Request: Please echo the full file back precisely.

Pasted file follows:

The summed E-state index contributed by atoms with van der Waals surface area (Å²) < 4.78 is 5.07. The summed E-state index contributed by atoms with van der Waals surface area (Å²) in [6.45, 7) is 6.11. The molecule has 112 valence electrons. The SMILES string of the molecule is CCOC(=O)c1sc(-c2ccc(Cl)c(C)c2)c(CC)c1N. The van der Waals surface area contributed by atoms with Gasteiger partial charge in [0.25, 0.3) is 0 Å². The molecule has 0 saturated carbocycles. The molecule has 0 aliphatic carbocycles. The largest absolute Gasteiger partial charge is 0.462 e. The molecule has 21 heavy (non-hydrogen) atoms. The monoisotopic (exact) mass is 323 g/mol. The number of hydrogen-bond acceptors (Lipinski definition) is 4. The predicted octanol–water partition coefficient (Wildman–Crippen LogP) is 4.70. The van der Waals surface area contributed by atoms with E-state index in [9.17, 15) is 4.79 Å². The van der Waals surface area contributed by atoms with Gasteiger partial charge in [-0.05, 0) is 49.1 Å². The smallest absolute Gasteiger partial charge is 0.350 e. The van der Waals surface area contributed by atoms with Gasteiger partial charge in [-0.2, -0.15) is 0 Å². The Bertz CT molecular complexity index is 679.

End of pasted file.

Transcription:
The summed E-state index contributed by atoms with van der Waals surface area (Å²) < 4.78 is 5.07. The summed E-state index contributed by atoms with van der Waals surface area (Å²) in [6.45, 7) is 6.11. The molecule has 112 valence electrons. The SMILES string of the molecule is CCOC(=O)c1sc(-c2ccc(Cl)c(C)c2)c(CC)c1N. The van der Waals surface area contributed by atoms with Gasteiger partial charge in [0.25, 0.3) is 0 Å². The molecule has 0 saturated carbocycles. The molecule has 0 aliphatic carbocycles. The largest absolute Gasteiger partial charge is 0.462 e. The molecule has 21 heavy (non-hydrogen) atoms. The monoisotopic (exact) mass is 323 g/mol. The number of hydrogen-bond acceptors (Lipinski definition) is 4. The predicted octanol–water partition coefficient (Wildman–Crippen LogP) is 4.70. The van der Waals surface area contributed by atoms with E-state index in [9.17, 15) is 4.79 Å². The van der Waals surface area contributed by atoms with Gasteiger partial charge in [-0.05, 0) is 49.1 Å². The smallest absolute Gasteiger partial charge is 0.350 e. The van der Waals surface area contributed by atoms with Gasteiger partial charge in [-0.2, -0.15) is 0 Å². The Bertz CT molecular complexity index is 679.